(Kaupapa Maori as Resistance and Intervention)

Year: 1992

Author: Smith, Graham Hingangaroa

Type of paper: Abstract refereed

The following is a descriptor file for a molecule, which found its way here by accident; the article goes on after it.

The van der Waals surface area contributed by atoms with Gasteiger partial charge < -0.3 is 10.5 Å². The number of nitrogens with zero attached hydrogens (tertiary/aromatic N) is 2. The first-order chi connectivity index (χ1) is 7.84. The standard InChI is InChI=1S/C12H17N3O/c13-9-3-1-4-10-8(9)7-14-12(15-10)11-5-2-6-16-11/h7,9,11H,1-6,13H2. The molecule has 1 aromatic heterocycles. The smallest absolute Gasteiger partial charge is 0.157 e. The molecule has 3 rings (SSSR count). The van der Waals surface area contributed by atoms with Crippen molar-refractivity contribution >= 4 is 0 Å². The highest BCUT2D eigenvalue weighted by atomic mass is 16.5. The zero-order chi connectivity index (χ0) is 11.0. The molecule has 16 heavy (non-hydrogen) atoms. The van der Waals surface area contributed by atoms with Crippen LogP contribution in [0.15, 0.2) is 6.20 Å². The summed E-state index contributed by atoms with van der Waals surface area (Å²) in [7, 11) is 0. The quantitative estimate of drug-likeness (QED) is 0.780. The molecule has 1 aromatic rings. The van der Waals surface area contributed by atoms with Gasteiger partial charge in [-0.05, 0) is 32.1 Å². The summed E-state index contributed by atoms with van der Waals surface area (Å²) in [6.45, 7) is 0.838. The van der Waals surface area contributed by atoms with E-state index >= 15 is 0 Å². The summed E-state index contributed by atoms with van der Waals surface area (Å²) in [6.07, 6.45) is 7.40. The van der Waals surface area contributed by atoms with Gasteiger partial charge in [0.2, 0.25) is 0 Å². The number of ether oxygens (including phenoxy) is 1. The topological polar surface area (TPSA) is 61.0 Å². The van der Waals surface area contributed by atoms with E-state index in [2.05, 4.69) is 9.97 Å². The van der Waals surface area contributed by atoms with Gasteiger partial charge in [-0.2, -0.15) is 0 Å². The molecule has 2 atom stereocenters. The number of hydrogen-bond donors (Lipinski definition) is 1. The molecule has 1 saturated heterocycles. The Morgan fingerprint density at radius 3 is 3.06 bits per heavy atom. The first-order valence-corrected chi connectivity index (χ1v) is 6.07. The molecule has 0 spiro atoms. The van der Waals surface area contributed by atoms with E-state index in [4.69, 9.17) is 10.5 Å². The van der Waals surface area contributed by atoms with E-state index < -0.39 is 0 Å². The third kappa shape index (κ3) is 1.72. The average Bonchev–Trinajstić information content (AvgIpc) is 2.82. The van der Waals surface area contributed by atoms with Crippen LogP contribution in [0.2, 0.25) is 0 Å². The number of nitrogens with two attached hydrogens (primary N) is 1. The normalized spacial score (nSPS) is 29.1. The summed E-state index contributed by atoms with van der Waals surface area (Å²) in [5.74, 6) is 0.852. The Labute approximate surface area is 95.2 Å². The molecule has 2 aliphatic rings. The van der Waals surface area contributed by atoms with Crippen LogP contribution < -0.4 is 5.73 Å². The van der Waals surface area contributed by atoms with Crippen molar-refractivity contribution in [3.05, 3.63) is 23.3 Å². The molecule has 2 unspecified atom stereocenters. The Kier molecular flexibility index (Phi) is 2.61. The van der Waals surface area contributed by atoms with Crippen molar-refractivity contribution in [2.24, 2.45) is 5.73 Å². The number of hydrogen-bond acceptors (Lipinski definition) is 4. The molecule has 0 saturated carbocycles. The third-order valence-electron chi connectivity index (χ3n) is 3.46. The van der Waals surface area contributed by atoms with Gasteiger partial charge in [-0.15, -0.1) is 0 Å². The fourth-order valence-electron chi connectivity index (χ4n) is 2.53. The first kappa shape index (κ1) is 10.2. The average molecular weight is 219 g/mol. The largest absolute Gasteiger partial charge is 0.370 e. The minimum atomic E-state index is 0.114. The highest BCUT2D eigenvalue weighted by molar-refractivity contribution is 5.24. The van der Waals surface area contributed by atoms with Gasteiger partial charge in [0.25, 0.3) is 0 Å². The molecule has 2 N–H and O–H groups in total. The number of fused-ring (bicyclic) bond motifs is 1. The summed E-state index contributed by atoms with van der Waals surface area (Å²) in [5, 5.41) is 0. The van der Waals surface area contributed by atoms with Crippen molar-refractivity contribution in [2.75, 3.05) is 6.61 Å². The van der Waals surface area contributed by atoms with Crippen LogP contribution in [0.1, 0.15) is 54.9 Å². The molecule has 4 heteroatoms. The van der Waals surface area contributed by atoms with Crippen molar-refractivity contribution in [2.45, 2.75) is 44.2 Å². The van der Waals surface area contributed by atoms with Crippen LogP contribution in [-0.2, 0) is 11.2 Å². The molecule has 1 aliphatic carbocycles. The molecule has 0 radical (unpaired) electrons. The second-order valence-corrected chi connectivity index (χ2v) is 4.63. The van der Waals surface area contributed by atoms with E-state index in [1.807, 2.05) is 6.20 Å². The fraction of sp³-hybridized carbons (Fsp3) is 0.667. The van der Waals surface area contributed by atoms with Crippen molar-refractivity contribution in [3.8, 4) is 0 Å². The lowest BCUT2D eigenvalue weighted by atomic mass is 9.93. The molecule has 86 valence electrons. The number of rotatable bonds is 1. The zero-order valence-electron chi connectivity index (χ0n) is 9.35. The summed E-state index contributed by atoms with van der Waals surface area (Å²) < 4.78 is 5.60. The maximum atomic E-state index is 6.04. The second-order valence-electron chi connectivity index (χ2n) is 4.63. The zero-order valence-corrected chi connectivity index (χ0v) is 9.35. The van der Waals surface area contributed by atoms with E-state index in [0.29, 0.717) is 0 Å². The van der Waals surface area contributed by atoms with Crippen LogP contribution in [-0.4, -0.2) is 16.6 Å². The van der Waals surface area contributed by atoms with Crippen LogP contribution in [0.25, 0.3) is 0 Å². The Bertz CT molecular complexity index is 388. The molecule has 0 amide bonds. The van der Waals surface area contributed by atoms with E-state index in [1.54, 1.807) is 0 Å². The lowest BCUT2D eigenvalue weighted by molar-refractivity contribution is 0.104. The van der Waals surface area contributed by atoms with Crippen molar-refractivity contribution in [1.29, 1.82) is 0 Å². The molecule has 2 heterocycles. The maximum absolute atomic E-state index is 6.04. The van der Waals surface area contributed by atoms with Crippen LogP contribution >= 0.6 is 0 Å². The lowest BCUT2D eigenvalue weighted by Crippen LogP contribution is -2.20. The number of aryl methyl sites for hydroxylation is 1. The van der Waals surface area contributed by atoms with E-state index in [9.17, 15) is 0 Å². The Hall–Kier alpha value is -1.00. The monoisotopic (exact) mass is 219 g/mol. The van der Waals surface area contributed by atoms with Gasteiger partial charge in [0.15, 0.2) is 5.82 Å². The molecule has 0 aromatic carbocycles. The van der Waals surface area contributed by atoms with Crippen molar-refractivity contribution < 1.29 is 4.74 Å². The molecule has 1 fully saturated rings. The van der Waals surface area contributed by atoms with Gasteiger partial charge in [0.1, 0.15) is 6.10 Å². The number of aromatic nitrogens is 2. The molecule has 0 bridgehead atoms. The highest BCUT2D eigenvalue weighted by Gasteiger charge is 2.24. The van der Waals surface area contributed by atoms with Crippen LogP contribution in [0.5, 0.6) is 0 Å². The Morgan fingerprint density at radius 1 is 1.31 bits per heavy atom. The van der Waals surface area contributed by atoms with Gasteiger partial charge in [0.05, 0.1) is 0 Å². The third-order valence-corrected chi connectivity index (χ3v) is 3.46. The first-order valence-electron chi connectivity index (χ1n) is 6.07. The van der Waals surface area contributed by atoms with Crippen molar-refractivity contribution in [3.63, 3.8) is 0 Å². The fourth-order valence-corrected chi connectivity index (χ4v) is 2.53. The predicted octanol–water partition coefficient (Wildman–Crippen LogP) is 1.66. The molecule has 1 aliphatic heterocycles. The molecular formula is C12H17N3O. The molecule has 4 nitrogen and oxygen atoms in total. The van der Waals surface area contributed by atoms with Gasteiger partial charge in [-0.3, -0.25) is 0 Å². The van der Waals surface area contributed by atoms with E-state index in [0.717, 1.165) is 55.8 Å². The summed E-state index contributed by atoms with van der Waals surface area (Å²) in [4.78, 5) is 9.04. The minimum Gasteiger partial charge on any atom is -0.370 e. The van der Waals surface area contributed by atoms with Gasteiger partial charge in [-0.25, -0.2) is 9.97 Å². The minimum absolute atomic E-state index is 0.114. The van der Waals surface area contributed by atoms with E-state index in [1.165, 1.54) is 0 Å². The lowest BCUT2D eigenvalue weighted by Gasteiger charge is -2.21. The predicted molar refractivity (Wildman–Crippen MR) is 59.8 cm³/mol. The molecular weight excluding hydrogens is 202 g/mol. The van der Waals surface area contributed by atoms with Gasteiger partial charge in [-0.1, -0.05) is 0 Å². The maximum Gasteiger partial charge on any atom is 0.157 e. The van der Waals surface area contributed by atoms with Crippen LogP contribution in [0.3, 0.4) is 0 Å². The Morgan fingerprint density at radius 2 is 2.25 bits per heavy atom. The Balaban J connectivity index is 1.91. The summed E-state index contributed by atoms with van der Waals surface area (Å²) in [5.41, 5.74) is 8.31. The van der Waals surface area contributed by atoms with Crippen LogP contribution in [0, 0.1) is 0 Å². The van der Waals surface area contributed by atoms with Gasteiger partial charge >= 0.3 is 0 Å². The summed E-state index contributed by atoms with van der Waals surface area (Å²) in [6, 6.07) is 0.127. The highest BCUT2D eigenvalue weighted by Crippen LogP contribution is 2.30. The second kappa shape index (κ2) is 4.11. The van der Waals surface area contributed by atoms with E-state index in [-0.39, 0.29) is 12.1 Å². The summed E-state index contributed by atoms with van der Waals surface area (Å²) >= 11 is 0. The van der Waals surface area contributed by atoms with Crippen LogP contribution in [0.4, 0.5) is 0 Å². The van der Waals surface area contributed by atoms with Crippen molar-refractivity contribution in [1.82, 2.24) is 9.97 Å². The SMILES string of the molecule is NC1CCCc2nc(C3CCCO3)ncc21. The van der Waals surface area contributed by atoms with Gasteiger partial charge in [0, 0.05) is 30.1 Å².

Kaupapa Maori is the philosophy and practice of `being Maori'. It assumes the taken for granted social, political, historical, intellectual and cultural legitimacy of Maori people. Since the 1980's Kaupapa Maori has become the identifiable feature of several successful initiatives developed from within Maori communities to intervene in Maori language, cultural, educational, social and economic crises. In particular it has been this core component, Kaupapa Maori philosophy and practice which has underpinned the successful educational interventions of Te Kohanga Reo (pre-school language nurseries); Kura Kaupapa Maori (Maori medium primary schools); Whare Waananga (Maori Tertiary Institutions). These educational innovations, which were begun by Maori communities outside of `mainstream' educational structures, stand as manifest critiques of the dismal failure of state schooling to change and high escalating high levels of Maori pupil schooling failure. This paper argues that these resistance strategies developed by Maori people, ought to be carefully studied in order to identify the potential intervention factors (Kaupapa Maori) contained within them. In particular there is a need to learn from these initiatives with a possible view to the wider application of the `success' elements embedded in these responses. Such radical action is necessary in order to intervene in the general educational crisis faced by Maori pupils many of whom are trapped within a narrow range of existing mainstream schooling options.